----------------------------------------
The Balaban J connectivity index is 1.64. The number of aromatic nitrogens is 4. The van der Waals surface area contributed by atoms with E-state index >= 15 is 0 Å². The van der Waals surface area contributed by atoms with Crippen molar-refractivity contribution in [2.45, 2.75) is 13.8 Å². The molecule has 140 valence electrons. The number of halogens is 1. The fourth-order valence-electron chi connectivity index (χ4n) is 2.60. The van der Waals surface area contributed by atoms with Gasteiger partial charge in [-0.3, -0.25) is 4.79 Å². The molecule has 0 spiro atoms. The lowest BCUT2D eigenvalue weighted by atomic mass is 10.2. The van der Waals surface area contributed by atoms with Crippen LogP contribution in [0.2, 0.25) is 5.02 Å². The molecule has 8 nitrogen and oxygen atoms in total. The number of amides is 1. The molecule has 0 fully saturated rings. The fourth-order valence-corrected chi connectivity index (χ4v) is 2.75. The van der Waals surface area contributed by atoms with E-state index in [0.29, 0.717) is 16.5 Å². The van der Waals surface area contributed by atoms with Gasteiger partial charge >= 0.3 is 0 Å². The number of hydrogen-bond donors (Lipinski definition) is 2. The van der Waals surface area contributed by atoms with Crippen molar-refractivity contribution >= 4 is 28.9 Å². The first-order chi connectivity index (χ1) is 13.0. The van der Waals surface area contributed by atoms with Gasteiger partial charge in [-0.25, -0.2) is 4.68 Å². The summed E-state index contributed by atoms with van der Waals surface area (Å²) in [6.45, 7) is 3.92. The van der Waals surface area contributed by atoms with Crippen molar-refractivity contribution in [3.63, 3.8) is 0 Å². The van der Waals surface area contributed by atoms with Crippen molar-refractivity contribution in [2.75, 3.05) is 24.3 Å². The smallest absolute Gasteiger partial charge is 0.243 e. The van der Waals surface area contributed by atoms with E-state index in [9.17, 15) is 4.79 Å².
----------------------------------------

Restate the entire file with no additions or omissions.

The Balaban J connectivity index is 1.64. The number of aromatic nitrogens is 4. The van der Waals surface area contributed by atoms with E-state index >= 15 is 0 Å². The van der Waals surface area contributed by atoms with Crippen molar-refractivity contribution in [2.45, 2.75) is 13.8 Å². The molecule has 140 valence electrons. The number of halogens is 1. The fourth-order valence-electron chi connectivity index (χ4n) is 2.60. The van der Waals surface area contributed by atoms with Gasteiger partial charge in [-0.3, -0.25) is 4.79 Å². The molecule has 0 spiro atoms. The lowest BCUT2D eigenvalue weighted by atomic mass is 10.2. The van der Waals surface area contributed by atoms with Crippen LogP contribution in [0.2, 0.25) is 5.02 Å². The molecule has 8 nitrogen and oxygen atoms in total. The number of amides is 1. The molecule has 0 fully saturated rings. The fourth-order valence-corrected chi connectivity index (χ4v) is 2.75. The van der Waals surface area contributed by atoms with E-state index in [0.29, 0.717) is 16.5 Å². The van der Waals surface area contributed by atoms with Gasteiger partial charge >= 0.3 is 0 Å². The number of hydrogen-bond donors (Lipinski definition) is 2. The van der Waals surface area contributed by atoms with Crippen molar-refractivity contribution >= 4 is 28.9 Å². The first-order chi connectivity index (χ1) is 13.0. The van der Waals surface area contributed by atoms with Gasteiger partial charge in [-0.25, -0.2) is 4.68 Å². The summed E-state index contributed by atoms with van der Waals surface area (Å²) in [6.45, 7) is 3.92. The van der Waals surface area contributed by atoms with Crippen molar-refractivity contribution in [3.63, 3.8) is 0 Å². The van der Waals surface area contributed by atoms with Crippen molar-refractivity contribution in [2.75, 3.05) is 24.3 Å². The smallest absolute Gasteiger partial charge is 0.243 e. The van der Waals surface area contributed by atoms with E-state index in [9.17, 15) is 4.79 Å².